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Amish Insights on: Technology

 

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This Month’s Question:

The balance between the blessings and pit-falls of modern-day technology can be hard to find. How do we balance using technology with staying connected to our community?

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Ivan: “How do we balance using technology with staying connected to our community?” This is a more complex question than can be answered in a short column, but we will focus on a few key areas where technology is challenging us as a society. How do we view technology? What is technology? Webster’s Dictionary defines technology as “the totality of the means employed to provide objects necessary for human sustenance and comfort.” Imagine the mode of transportation since the beginning of time: humans and animals were designed to walk. If we wanted to move from one location to the next, we moved our legs and walked. Animals were hitched to sleds or other objects as they dragged them over the ground to move them, and then they added wheels to make it easier to pull. They could now carry more weight and pull it greater distances. This increased the comfort level for its users.

For thousands of years, man relied on animal power to pull their wagons with goods and people until the 1800s when the steam engine was attached to this wheel-driven technology that had been developed centuries prior. Technology has continued to improve our mode of transportation over the last 250 years. We can now travel across the globe in less than a day.

When Henry Ford started producing cars for the masses in the 1920s, our Amish forefathers were concerned that it would harm our family unit and be a hindrance to our communities. They chose to stay with horse and buggy transportation. This has kept us closer together and limits the ability to come and go with ease. As family members moved to other communities and employment started to move away from the farm, it also brought some challenges. Today we have a network of taxi drivers that provide transportation in times of need when horse and buggy does not suffice. We can still see the benefit of horse and buggy travel to keep us together as a community, but we have recognized the need for occasional motor vehicle transportation. In his book What the Amish Teach Us, Donald Kraybill states the following:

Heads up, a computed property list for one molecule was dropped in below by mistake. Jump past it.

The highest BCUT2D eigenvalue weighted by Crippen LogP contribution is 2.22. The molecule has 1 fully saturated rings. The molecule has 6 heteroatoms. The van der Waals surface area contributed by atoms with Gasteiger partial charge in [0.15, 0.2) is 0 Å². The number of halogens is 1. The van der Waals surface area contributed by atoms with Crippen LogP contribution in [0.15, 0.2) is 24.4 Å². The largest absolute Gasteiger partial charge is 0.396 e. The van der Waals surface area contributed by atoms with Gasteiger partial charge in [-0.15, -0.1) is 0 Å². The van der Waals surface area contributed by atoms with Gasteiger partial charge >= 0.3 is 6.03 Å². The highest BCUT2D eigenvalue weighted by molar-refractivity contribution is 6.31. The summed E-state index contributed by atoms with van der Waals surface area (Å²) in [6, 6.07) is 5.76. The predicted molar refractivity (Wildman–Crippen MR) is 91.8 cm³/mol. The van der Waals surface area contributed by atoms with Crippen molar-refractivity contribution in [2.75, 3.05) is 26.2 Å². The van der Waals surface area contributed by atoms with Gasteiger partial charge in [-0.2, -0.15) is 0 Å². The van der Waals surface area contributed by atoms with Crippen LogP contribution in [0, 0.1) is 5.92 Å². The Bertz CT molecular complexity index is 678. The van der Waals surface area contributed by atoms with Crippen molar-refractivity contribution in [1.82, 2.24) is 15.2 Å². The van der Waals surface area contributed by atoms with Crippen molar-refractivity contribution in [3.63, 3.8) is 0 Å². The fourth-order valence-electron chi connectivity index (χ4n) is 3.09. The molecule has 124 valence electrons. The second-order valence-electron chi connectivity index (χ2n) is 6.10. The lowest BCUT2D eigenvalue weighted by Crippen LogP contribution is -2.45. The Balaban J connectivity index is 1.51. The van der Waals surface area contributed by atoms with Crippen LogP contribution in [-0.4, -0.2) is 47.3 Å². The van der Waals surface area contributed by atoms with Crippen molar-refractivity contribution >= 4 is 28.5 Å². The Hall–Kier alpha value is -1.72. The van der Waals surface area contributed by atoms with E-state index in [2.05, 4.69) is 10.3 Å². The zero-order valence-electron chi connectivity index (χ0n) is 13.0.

Controlled access to motor vehicles keeps faith with tradition while giving just enough freedom to maneuver in the larger society. It allows the use of modern technology without being enslaved by it or allowing it to fray the social fabric. 

In this same way, we are being challenged with electronic technology, from the phone to the computer to the internet, which seems to connect everything in today’s world. Some churches have opted to say “no” to all means of electronic technology, while others have chosen to use some of it, but with limitations…

 

Sketch of an Amish buggy in the country with speeding vehicles in the distance

 

 

Jerry: Unless the Lord builds the house, those who labor build it in vain. (Psalm 127:1a)  Jesus taught us in the Sermon on the Mount, “seek ye first the kingdom of God, and all these things shall be added unto you.” (Matthew 6:33) 

So you ask, how do we balance using technology and community? Maybe for starters, we have to recognize that not all technology is wrong. I, for one, am thankful for the technology that brought us toilet paper, as I have no desire to go back to the Sears and Roebuck days. As a person from the Plain community, we have the tendency to view something new as dangerous, and rightly so. Still, the Bible does not necessarily teach that new things are wrong or sinful in themselves, but it says the lust of the flesh­­—the lust of the eye and the pride of life—is what’s sinful. (1 John 2:15–16) If I continually want my own thing in my own way, I know that leads to death. The Biblical view naturally leads us to a life of counterculture and nonconformity to the old, sick society. We are called to build a culture that heals instead of destroys. This is an exciting process of liberation…

 

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Ivan, Emma, and their four children live on a 12-acre homestead where they strive to raise as much of their own food as possible. Each year they have a large garden, harvest from their orchard, use raw milk from their own cow, and process chicken, turkey, beef, and pigs for their freezers. Ivan is a minister in the local Amish community. He builds tiny homes and animal shelters for a living. His models can be seen on tinyhomeliving.com or by calling 330-852-8800.

Jerry and Gloria Miller, along with their six children, operate Gloria’s home farm, a 173-acre organic dairy. They milk between 60 and 70 cows with a few small cottage industries supplementing the farm income. Jerry is a deacon in his local Amish church.

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